Mini bottle tree - i could easily hold this with two hands!

On one hand, i would appreciate if the management can install more information panels that would help visitors like myself, understand what these flowers and plants are.

On the other hand, too many panels would no doubt clutter and destroy the beauty of a seamless layout painstakingly designed by the gardeners.

Alternatively, you can opt to rent the Conservatories Audio Tour Headsets at S$4 each. The traditionalist in me detests hearing from an electronic device.

Crystals - they have no horticultural benefit and were placed likely for aesthetic purpose.

Walk to the end of the Baobabs and you would be greeted by the top-down view of the rest of the gardens and the flower field. The Christmas decorations were still up when i visited on 01 January 2013; more on them later.

Have you realised something by now? The conservatory has no column supporting the roof; the innovative design required an external steel grid to hold the 3,332 glass panels in place!

Dad loved the temperature in the dome, which was set to hover between 23 and 25 degree Celsius. He would much prefer a lower temperature but this is Singapore where heat and humidity prevail.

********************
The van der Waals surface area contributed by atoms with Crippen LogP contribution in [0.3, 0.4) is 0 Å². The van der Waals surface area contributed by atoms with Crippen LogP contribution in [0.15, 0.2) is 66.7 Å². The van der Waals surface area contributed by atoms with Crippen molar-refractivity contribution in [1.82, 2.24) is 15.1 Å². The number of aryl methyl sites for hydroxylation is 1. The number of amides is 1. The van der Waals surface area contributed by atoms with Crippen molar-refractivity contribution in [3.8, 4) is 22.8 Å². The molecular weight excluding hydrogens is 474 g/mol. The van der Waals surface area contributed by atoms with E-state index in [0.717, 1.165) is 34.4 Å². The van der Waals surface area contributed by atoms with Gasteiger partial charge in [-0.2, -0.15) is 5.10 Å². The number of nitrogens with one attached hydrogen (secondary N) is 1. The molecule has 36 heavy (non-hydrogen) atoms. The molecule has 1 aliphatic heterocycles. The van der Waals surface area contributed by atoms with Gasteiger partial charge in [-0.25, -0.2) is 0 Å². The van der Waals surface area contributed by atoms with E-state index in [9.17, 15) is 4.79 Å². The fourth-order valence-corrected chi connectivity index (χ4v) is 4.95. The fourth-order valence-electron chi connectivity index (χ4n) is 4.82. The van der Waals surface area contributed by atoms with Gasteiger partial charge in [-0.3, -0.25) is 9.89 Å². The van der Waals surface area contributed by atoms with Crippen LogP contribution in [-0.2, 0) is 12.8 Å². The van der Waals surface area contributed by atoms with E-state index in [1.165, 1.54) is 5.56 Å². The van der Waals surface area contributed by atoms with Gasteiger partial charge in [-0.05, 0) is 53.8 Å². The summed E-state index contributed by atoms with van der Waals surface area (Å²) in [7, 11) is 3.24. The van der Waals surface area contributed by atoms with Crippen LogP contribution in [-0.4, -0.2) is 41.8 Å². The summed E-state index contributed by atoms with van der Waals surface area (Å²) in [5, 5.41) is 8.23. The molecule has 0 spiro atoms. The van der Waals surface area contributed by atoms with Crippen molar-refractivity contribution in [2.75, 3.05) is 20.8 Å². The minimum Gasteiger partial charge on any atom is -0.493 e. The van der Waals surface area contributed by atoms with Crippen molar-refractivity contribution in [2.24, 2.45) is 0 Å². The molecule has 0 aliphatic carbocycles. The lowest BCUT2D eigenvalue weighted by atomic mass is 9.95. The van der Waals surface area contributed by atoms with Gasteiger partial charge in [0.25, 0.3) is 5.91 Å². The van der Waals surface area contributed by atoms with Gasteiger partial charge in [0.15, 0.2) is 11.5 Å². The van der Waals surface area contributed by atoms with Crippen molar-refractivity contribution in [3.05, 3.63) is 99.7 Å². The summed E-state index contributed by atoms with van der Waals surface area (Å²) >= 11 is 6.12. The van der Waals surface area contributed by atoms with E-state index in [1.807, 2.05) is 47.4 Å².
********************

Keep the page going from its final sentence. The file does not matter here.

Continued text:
Australian Garden with its bushes of small colourful flowers.

This garden showcases plants that "have adapted to survive long dry seasons and fires from two regions in Australia". Despite their hardy evolution, i am more keen in the flowers.

These are weirdly known as cousin it she-oak; a badly structured chain of English words that would be met with distaste from Ms Bun.

Think for a moment, what does the above remind you of? I will give you a hint - the national animal of Australia. Yes, these are the aptly-named Kangaroo Paws!

Don't they look similar to those fibre optic lights?

Boomerang - yet another Australian national icon.

South American Garden - even though it was tagged as South American, the specimens were taken from just one country; Chile (pronounced as Chi-lay and not chilli).

Monkey Puzzle Tree is the national tree of Chile and has the shape of a Christmas tree with oddly shaped branches. Why the name "monkey puzzle"?

It was first coined in England when people expressed that "it would puzzle a monkey to climb the tree"! The entire species has to be stuck with the name forever since then.

Chilean Wine Palm is prized in Chile for its multiple uses. However, over-harvesting (the useful sap can only be collected when you cut down the whole palm) has resulted in the species being partially protected under Chilean law.